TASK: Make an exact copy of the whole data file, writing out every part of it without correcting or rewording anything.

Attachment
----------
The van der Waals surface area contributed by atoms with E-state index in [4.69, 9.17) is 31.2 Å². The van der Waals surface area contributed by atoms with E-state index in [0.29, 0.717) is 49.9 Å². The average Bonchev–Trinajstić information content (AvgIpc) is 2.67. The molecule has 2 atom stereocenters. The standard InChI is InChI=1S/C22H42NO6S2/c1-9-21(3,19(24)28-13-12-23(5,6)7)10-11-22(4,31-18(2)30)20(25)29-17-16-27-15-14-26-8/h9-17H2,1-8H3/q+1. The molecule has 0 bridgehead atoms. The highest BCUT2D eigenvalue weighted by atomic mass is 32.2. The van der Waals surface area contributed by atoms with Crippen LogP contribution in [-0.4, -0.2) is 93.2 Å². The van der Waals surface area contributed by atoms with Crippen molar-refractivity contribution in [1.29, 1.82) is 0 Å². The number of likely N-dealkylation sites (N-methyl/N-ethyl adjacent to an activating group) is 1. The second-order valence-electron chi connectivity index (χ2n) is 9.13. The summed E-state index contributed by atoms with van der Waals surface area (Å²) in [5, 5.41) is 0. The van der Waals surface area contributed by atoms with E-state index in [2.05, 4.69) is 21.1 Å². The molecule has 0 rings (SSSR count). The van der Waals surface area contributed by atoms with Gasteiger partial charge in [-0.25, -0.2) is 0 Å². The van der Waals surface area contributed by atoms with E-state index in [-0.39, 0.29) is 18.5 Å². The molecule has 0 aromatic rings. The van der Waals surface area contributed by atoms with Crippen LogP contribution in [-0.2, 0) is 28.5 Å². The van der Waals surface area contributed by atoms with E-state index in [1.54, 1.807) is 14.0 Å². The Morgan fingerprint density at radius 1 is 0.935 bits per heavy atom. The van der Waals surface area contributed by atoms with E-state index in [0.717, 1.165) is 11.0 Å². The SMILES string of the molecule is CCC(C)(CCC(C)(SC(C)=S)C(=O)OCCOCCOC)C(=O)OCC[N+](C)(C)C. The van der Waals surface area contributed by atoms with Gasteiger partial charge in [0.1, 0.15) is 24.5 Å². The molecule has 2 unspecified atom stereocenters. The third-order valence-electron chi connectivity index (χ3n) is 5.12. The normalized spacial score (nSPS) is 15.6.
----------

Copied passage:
The van der Waals surface area contributed by atoms with E-state index in [4.69, 9.17) is 31.2 Å². The van der Waals surface area contributed by atoms with E-state index in [0.29, 0.717) is 49.9 Å². The average Bonchev–Trinajstić information content (AvgIpc) is 2.67. The molecule has 2 atom stereocenters. The standard InChI is InChI=1S/C22H42NO6S2/c1-9-21(3,19(24)28-13-12-23(5,6)7)10-11-22(4,31-18(2)30)20(25)29-17-16-27-15-14-26-8/h9-17H2,1-8H3/q+1. The molecule has 0 bridgehead atoms. The highest BCUT2D eigenvalue weighted by atomic mass is 32.2. The van der Waals surface area contributed by atoms with Crippen LogP contribution in [-0.4, -0.2) is 93.2 Å². The van der Waals surface area contributed by atoms with Crippen molar-refractivity contribution in [1.29, 1.82) is 0 Å². The number of likely N-dealkylation sites (N-methyl/N-ethyl adjacent to an activating group) is 1. The second-order valence-electron chi connectivity index (χ2n) is 9.13. The summed E-state index contributed by atoms with van der Waals surface area (Å²) in [5, 5.41) is 0. The van der Waals surface area contributed by atoms with E-state index in [2.05, 4.69) is 21.1 Å². The molecule has 0 rings (SSSR count). The van der Waals surface area contributed by atoms with Gasteiger partial charge in [-0.25, -0.2) is 0 Å². The van der Waals surface area contributed by atoms with E-state index in [-0.39, 0.29) is 18.5 Å². The molecule has 0 aromatic rings. The van der Waals surface area contributed by atoms with Crippen LogP contribution in [-0.2, 0) is 28.5 Å². The van der Waals surface area contributed by atoms with E-state index in [1.54, 1.807) is 14.0 Å². The Morgan fingerprint density at radius 1 is 0.935 bits per heavy atom. The van der Waals surface area contributed by atoms with E-state index in [0.717, 1.165) is 11.0 Å². The SMILES string of the molecule is CCC(C)(CCC(C)(SC(C)=S)C(=O)OCCOCCOC)C(=O)OCC[N+](C)(C)C. The van der Waals surface area contributed by atoms with Gasteiger partial charge in [0.1, 0.15) is 24.5 Å². The molecule has 2 unspecified atom stereocenters. The third-order valence-electron chi connectivity index (χ3n) is 5.12. The normalized spacial score (nSPS) is 15.6.